Another common trick of scammers right now is to use colloquial or out-dated names for actual institutions. There was one scam exposed on the BBC’s You and Yours programme recently by people calling themselves “the gas board”, a name people used to refer to regional state-run gas providers up until the 1980s when British Gas was privatised. Nowadays, there’s no “gas board”. The scam was probably targeted at the elderly. Another is “Inland Revenue”; this was Britain’s actual tax authority until a few years ago when it merged with Customs and Excise to become Her Majesty’s Revenue and Customs or HMRC. Yet, some scammers use this name. I have received calls recently from “National Insurance”, the name of the contributions we make to our pension, but this is not an actual institution and you will not be contacted by anyone calling themselves this, except scammers. This practice serves as a “clue filter”: it filters out people who ask questions and might be wise to them, leaving the easy marks.
So, the best way to avoid falling victim to scams is to consider the following things when you receive a phone call or text which invites or demands your money:
- Do you do business with the company purported to be sending you the text? If it’s a bank you don’t have an account with but it mentions “your account”, it’s a scam.
- Are you expecting anything from the company? If it’s a parcel from a company you don’t remember ordering anything from, it’s probably a scam.
- Does it mention your name or have other identifying details? “Dear customer” is a sign that they do not know who you are, and have sent the same message to many others. It’s a scam.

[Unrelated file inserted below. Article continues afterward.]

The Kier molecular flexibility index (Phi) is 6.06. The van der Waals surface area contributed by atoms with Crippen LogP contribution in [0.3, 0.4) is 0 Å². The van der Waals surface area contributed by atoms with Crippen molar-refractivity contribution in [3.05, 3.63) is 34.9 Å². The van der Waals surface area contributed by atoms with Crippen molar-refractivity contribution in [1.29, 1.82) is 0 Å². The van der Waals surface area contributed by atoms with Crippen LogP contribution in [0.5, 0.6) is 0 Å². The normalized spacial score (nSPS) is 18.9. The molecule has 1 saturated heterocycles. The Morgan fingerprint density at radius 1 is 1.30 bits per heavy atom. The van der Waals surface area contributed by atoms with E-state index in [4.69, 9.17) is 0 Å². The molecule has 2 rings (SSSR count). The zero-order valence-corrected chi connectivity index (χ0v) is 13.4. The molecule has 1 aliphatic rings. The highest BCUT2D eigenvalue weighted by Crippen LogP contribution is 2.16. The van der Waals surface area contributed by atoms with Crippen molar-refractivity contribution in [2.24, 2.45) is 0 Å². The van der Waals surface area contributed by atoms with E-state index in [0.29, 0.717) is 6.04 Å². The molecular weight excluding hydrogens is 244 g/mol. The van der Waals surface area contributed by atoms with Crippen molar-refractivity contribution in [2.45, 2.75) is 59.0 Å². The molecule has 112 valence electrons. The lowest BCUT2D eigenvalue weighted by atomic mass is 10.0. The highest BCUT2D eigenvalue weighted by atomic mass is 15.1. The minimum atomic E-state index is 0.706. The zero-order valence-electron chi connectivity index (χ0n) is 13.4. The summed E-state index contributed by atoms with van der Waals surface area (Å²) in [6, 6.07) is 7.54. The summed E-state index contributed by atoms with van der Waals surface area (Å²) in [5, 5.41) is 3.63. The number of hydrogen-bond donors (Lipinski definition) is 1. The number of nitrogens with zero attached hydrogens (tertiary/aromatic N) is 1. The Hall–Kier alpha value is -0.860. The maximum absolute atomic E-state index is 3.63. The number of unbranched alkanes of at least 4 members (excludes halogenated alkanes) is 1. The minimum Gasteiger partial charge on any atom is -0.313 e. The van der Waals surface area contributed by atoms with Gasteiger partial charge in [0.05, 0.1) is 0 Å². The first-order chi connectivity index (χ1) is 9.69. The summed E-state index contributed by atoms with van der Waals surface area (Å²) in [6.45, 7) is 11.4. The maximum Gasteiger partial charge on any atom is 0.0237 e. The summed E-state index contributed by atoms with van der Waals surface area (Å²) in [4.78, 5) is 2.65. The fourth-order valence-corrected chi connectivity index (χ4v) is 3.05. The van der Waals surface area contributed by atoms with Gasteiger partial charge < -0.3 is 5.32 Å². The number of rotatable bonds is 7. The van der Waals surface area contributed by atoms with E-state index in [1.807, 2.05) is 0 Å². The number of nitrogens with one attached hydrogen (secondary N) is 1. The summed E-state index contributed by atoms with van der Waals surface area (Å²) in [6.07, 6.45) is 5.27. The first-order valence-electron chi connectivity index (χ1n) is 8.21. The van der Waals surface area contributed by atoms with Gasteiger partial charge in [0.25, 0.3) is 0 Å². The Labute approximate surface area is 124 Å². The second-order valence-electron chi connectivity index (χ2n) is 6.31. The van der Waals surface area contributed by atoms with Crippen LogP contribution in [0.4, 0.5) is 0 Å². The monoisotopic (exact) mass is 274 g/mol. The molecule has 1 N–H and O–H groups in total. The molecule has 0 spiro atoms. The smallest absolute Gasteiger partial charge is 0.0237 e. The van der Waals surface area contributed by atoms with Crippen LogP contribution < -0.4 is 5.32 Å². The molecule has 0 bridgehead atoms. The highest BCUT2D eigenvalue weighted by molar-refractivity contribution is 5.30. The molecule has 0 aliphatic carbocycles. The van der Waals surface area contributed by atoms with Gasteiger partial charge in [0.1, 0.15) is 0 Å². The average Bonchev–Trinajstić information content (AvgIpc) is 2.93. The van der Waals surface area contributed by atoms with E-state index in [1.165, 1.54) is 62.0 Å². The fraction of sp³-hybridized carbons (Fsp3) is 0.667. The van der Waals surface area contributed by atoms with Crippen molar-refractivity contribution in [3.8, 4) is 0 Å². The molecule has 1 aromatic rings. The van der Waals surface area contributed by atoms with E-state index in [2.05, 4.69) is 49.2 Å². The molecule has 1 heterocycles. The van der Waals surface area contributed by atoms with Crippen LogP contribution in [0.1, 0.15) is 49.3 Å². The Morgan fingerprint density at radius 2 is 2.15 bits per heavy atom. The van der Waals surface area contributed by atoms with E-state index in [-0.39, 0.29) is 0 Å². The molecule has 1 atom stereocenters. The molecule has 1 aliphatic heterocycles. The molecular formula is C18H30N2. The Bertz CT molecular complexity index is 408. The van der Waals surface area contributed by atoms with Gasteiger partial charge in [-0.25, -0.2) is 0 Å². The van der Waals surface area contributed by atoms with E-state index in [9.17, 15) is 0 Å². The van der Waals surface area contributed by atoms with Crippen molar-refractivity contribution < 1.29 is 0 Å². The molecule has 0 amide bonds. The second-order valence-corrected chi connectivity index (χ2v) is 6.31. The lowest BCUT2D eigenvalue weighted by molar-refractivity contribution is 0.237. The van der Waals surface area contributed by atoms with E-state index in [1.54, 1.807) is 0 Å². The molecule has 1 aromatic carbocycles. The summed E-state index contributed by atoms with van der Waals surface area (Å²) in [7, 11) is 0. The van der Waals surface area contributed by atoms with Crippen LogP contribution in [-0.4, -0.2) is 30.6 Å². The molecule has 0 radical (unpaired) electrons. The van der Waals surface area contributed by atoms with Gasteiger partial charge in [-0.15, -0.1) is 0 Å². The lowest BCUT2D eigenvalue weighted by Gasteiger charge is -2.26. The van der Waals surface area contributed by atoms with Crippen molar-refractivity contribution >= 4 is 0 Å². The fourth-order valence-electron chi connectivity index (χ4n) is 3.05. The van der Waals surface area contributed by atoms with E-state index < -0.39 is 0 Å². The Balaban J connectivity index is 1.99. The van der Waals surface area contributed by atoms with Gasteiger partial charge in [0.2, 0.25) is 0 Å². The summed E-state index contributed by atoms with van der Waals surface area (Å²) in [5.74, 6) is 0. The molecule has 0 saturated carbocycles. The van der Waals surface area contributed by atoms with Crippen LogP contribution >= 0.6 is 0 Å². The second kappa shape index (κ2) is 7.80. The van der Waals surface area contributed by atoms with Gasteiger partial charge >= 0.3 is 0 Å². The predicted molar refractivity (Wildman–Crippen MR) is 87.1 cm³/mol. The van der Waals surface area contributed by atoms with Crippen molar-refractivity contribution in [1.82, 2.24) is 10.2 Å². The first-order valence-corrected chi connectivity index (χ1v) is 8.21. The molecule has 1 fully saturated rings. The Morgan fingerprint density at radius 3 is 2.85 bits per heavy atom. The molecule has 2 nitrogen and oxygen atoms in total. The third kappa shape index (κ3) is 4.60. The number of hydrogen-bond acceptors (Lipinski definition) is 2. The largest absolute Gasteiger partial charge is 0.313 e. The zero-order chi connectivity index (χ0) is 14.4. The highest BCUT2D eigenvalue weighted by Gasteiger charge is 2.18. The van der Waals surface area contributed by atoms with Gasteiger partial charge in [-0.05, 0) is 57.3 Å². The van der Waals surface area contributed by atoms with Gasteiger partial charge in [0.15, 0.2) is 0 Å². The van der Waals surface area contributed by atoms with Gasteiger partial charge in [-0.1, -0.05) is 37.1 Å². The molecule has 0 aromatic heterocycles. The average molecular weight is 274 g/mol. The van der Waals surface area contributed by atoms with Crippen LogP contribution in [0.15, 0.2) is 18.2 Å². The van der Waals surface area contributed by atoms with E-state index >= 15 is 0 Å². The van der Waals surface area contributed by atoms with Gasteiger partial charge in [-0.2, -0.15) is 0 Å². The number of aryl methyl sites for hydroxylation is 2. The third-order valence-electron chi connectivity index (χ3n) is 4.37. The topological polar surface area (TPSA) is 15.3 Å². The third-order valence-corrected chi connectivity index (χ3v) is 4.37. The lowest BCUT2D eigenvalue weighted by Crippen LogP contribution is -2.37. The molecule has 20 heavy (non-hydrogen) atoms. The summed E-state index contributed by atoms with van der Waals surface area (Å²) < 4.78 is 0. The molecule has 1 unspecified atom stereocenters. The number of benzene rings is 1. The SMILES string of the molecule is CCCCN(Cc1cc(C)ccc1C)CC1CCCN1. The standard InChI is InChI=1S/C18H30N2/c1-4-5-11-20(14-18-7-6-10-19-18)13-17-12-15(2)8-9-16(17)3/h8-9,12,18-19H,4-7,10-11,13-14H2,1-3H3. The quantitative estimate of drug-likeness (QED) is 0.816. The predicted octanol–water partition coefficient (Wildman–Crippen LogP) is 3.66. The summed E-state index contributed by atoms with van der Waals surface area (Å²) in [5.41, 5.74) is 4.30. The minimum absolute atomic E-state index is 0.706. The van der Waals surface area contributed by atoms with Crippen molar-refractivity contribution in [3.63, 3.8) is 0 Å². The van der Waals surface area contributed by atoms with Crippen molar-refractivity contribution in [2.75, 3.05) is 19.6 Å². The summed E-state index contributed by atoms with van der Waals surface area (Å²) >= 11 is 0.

- Does it use the organisation’s real name? If it uses an old or colloquial name, it’s a scam.
- If you click the link and your browser or Internet service provider tells you this has a bad certificate or is a known scam site, do not continue. If the website looks shabby and unprofessional and is meant to belong to a major parcel service or bank, it’s not real.
- Does the organisation do business like this? Reputable companies don’t do cold calls; they normally rely on physical mail which will include your name and some identifier, such as a social security or National Insurance number that you can verify. In the UK, HMRC will not make threatening phonecalls and tell you to “get in touch now” to get you to pay your taxes or “face the consequences”. This is a scam. If you owe taxes, they will send you a letter.
- If you receive a phone call playing a recorded message that is not from a company you currently have business with, you can safely put the phone down. Most reputable companies do not use automated (‘robo’) calls.
- If the domain name does not match the company’s real one (you can just use Google to search for the name) or the real name does not have a slash after it, the domain name is fake. It’s a scam.
Many companies have pages giving details on how they will or will not contact you so you can recognise a real approach from a scam; Royal Mail’s is here. Your bank will likely send you a letter or give you a leaflet telling you these things. There are a lot of scams around but they all follow similar patterns and if you delete any cold text that asks for money or details and put the phone down on any cold call, especially if it plays a recorded message, you can’t go wrong.